Figure 5 shows the cost curves for such a firm including average total cost ATC

Figure 5 shows the cost curves for such a firm

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Figure 5  shows the cost curves for such a firm, including average total cost (  ATC ),  average fixed cost (  AFC ), average variable cost (  AVC ), and marginal cost (  MC ). At  low levels of output, the firm experiences increasing marginal product, and the  marginal-cost curve falls. Eventually, the firm starts to experience diminishing  marginal product, and the marginal-cost curve starts to rise. This combination of  increasing then diminishing marginal product also makes the average-variable-cost  curve U-shaped. Figure 5 Cost Curves for a Typical Firm Many firms experience increasing marginal product before diminishing marginal product. As a result, they have cost curves  shaped like those in this figure. Notice that marginal cost and average variable cost fall for a while before starting to rise. Despite these differences from our previous example, the cost curves shown here share  the three properties that are most important to remember: Marginal cost eventually rises with the quantity of output. The average-total-cost curve is U-shaped.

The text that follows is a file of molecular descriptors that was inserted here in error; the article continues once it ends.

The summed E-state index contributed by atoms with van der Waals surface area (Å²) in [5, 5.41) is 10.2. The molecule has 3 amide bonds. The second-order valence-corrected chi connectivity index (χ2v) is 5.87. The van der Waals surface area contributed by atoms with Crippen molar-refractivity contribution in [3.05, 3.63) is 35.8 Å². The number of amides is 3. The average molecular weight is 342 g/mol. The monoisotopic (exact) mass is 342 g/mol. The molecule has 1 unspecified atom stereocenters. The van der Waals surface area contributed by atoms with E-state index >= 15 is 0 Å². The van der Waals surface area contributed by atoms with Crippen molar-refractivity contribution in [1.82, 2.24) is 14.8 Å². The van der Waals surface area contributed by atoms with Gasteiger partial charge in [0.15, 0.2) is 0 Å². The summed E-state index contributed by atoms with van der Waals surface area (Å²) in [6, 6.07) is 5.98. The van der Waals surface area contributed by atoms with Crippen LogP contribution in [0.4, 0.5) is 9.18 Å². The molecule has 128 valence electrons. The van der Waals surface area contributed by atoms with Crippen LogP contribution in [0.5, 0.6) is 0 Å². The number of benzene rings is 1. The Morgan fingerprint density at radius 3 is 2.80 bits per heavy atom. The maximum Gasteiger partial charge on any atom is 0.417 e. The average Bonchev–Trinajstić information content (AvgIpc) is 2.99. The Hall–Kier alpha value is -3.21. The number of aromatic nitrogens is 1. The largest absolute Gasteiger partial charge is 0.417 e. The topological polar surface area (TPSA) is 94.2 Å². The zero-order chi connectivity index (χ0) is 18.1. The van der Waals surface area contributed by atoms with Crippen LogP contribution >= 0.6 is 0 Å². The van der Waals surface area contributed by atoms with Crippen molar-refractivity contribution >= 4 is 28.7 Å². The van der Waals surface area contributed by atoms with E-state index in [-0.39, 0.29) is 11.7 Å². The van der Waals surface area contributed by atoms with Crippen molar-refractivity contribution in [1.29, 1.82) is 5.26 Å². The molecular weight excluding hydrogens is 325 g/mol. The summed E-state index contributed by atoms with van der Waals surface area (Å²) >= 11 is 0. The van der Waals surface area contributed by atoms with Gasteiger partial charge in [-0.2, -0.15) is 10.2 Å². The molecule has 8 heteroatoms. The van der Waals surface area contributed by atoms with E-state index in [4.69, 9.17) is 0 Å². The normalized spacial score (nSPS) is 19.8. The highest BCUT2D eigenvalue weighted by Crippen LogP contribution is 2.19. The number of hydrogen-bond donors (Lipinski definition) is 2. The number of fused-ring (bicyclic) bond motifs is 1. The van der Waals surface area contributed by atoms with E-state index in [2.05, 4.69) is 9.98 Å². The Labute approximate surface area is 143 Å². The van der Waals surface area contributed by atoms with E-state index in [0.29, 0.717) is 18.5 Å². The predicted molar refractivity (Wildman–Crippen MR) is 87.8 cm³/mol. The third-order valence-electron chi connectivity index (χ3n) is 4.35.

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The marginal-cost curve crosses the average-total-cost curve at the minimum of  average total cost. Quick Quiz Suppose Honda's total cost of producing 4 cars is $225,000 and its total cost of producing 5 cars is $250,000.  What is the average total cost of producing 5 cars? What is the marginal cost of the fifth car?  Draw the marginal- cost curve and the average-total-cost curve for a typical firm, and explain why these curves cross where they do. 13-4Costs In The Short Run And In The Long Run We noted earlier in this chapter that a firm's costs might depend on the time horizon under consideration. Let's examine  more precisely why this might be the case. 13-4a The Relationship Between Short-Run And Long-Run Average Total Cost For many firms, the division of total costs between fixed and variable costs depends on  the time horizon. Consider, for instance, a car manufacturer such as Ford Motor  Company. Over a period of only a few months, Ford cannot adjust the number or size  of its car factories. The only way it can produce additional cars is to hire more workers  at the factories it already has. The cost of these factories is, therefore, a fixed cost in  the short run. By contrast, over a period of several years, Ford can expand the size of  its factories, build new factories, or close old ones. Thus, the cost of its factories is a  variable cost in the long run.
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